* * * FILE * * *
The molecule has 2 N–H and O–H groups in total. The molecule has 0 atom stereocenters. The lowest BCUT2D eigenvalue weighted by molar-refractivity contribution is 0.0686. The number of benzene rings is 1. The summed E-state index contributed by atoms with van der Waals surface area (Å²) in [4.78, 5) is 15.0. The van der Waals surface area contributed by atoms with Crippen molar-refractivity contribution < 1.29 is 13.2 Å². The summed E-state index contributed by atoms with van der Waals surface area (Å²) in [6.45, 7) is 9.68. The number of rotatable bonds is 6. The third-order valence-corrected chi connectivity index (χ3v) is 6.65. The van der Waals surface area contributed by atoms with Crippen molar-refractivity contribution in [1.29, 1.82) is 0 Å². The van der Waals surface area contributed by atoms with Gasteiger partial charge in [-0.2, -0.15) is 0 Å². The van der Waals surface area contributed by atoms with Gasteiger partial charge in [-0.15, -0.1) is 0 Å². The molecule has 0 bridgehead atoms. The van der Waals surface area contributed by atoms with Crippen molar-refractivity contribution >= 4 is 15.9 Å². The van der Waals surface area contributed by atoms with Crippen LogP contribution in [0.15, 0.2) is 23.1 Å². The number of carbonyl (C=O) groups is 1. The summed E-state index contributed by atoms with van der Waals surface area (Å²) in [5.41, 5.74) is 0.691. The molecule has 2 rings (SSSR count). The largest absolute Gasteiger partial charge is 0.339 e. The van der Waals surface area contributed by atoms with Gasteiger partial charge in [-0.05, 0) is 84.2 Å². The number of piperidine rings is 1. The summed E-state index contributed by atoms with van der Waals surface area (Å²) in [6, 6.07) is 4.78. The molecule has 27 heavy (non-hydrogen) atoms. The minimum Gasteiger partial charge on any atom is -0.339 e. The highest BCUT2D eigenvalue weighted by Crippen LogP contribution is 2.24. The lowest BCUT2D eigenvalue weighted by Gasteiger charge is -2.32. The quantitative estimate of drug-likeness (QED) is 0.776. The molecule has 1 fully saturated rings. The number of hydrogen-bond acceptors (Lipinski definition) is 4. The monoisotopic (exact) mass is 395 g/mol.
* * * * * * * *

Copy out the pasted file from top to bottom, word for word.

The molecule has 2 N–H and O–H groups in total. The molecule has 0 atom stereocenters. The lowest BCUT2D eigenvalue weighted by molar-refractivity contribution is 0.0686. The number of benzene rings is 1. The summed E-state index contributed by atoms with van der Waals surface area (Å²) in [4.78, 5) is 15.0. The van der Waals surface area contributed by atoms with Crippen molar-refractivity contribution < 1.29 is 13.2 Å². The summed E-state index contributed by atoms with van der Waals surface area (Å²) in [6.45, 7) is 9.68. The number of rotatable bonds is 6. The third-order valence-corrected chi connectivity index (χ3v) is 6.65. The van der Waals surface area contributed by atoms with Crippen molar-refractivity contribution in [1.29, 1.82) is 0 Å². The van der Waals surface area contributed by atoms with Gasteiger partial charge in [-0.2, -0.15) is 0 Å². The van der Waals surface area contributed by atoms with Gasteiger partial charge in [-0.15, -0.1) is 0 Å². The molecule has 0 bridgehead atoms. The van der Waals surface area contributed by atoms with Crippen molar-refractivity contribution >= 4 is 15.9 Å². The van der Waals surface area contributed by atoms with Crippen LogP contribution in [0.15, 0.2) is 23.1 Å². The number of carbonyl (C=O) groups is 1. The summed E-state index contributed by atoms with van der Waals surface area (Å²) in [5.41, 5.74) is 0.691. The molecule has 2 rings (SSSR count). The largest absolute Gasteiger partial charge is 0.339 e. The van der Waals surface area contributed by atoms with Gasteiger partial charge in [-0.05, 0) is 84.2 Å². The number of piperidine rings is 1. The summed E-state index contributed by atoms with van der Waals surface area (Å²) in [6, 6.07) is 4.78. The molecule has 27 heavy (non-hydrogen) atoms. The minimum Gasteiger partial charge on any atom is -0.339 e. The highest BCUT2D eigenvalue weighted by Crippen LogP contribution is 2.24. The lowest BCUT2D eigenvalue weighted by Gasteiger charge is -2.32. The quantitative estimate of drug-likeness (QED) is 0.776. The molecule has 1 fully saturated rings. The number of hydrogen-bond acceptors (Lipinski definition) is 4. The monoisotopic (exact) mass is 395 g/mol.